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Itís big, itís bold, and you can even sing along with it, itís the very unusual Aiwa Z-D9100 AV midi-system...



You have to hand it to Aiwa, who else but Sonyís second cousin (twice removed) would think of putting together an AV system, with a 3-CD autochanger, Karaoke facility, Dolby Pro Logic decoder, digital sound processor and top it off with a turntable? This curious blend of technologies covers just about every home entertainment eventuality, theyíve even got a matching stereo televideo if youíre interested, though curiously the otherwise very impressive VX-S140 doesnít have NICAM sound, but we digress....


The Z-D9100 is a stack of six midi-sized components, plus a set of five speakers, all for less than £900. All of the boxes are designed to work with one another and connect to the amplifier/processor by idiot-proof colour-coded ribbon cables. The cheap and quite cheerful automatic turntable is on the top of the pile. Below that thereís the 3-band tuner with 10 channel pre-sets on each band. The tuner also houses the clock and timers which have a variety of functions, including programmable sleep and wake-up modes. Underneath that is the graphic equaliser, which resembles Blackpool illuminations when it gets going. Aiwa have gone right over the top with this one; the fluorescent display panels have a variety of more or less conventional spectrum analyser options, but they can be made to play all kinds of other winky-light tricks that range from mildly amusing to downright silly.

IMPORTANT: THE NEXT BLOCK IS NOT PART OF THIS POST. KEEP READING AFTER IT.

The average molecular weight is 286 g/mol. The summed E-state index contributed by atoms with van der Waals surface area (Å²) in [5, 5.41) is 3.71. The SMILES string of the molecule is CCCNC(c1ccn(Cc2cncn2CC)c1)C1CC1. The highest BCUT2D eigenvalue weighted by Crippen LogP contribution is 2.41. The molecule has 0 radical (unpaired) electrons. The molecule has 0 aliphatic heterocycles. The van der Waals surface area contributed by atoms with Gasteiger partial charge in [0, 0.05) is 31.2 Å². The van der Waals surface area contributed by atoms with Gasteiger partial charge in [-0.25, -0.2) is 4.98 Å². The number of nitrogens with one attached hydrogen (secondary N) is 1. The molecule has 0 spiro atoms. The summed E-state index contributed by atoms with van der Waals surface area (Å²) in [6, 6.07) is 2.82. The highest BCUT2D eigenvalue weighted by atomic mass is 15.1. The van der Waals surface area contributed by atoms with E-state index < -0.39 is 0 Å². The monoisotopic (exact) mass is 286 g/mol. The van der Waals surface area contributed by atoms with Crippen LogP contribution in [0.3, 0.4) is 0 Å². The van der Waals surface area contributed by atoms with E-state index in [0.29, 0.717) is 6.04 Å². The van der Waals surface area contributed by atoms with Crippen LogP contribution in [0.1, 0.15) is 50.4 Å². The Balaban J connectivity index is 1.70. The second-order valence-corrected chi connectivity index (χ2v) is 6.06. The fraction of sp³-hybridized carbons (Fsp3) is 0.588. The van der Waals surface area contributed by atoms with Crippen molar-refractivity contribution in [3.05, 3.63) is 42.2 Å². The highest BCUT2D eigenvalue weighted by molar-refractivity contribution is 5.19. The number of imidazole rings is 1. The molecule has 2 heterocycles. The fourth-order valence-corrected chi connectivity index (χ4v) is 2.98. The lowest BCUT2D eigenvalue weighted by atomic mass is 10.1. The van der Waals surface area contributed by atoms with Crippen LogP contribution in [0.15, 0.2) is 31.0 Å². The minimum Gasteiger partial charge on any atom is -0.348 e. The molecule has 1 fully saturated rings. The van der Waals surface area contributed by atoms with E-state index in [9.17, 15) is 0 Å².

The main amplifier is next, itís a beefy multi channel design pumping 75 watts into each of the two fancy-looking stereo loudspeakers, 25 watts into the magnetically-shielded centre channel speaker and 2 x12.5 watts to the two surround speakers. The amp is the centre of operations, controlling and switching all of the other components, as well generating a bunch of digital effects, Dolby Pro Logic processing, controlling speaker balance and half a dozen other housekeeping functions. The effects include the usual spatial simulations, with controlled amount of reverberation and delay added to the surround channels, for disco, hall, movie, live, church and arena acoustic Ďenvironmentsí. It also has an interesting ĎKaraokeí mode that filters out vocals, so you and a friend can join in with a sing-song (with optional microphones).


The CD autochanger is second from bottom, the rotary carousel holds three discs, these can be programmed to play in sequence, in random order, or via a 20- track memory which operates across any or all discs loaded in the machine. Other useful facilities include simultaneous disc play and change, synchronised and auto-edit recording, and a facility Aiwa call AI editing, where tracks to be recorded are allocated according to the length of tape used.